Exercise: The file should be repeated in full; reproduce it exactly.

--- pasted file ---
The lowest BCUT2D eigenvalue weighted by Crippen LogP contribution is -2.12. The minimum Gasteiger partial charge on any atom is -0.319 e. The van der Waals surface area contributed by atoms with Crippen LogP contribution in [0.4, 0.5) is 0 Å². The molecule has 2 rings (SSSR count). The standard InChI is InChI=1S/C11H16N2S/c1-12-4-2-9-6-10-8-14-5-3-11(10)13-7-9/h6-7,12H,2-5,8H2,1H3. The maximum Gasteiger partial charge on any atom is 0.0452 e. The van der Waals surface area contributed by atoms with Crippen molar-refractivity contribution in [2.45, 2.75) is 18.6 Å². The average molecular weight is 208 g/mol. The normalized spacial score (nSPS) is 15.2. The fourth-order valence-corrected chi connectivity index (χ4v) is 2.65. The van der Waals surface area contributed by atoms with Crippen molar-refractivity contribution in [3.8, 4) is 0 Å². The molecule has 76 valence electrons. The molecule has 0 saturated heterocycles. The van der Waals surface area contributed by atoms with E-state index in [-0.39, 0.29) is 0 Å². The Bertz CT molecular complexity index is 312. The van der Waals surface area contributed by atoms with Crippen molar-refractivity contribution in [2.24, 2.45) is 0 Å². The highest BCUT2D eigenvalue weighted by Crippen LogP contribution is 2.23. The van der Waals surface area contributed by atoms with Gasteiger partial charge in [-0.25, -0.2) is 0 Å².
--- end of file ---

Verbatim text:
The lowest BCUT2D eigenvalue weighted by Crippen LogP contribution is -2.12. The minimum Gasteiger partial charge on any atom is -0.319 e. The van der Waals surface area contributed by atoms with Crippen LogP contribution in [0.4, 0.5) is 0 Å². The molecule has 2 rings (SSSR count). The standard InChI is InChI=1S/C11H16N2S/c1-12-4-2-9-6-10-8-14-5-3-11(10)13-7-9/h6-7,12H,2-5,8H2,1H3. The maximum Gasteiger partial charge on any atom is 0.0452 e. The van der Waals surface area contributed by atoms with Crippen molar-refractivity contribution in [2.45, 2.75) is 18.6 Å². The average molecular weight is 208 g/mol. The normalized spacial score (nSPS) is 15.2. The fourth-order valence-corrected chi connectivity index (χ4v) is 2.65. The van der Waals surface area contributed by atoms with Crippen molar-refractivity contribution in [3.8, 4) is 0 Å². The molecule has 76 valence electrons. The molecule has 0 saturated heterocycles. The van der Waals surface area contributed by atoms with E-state index in [-0.39, 0.29) is 0 Å². The Bertz CT molecular complexity index is 312. The van der Waals surface area contributed by atoms with Crippen molar-refractivity contribution in [2.24, 2.45) is 0 Å². The highest BCUT2D eigenvalue weighted by Crippen LogP contribution is 2.23. The van der Waals surface area contributed by atoms with Gasteiger partial charge in [-0.25, -0.2) is 0 Å².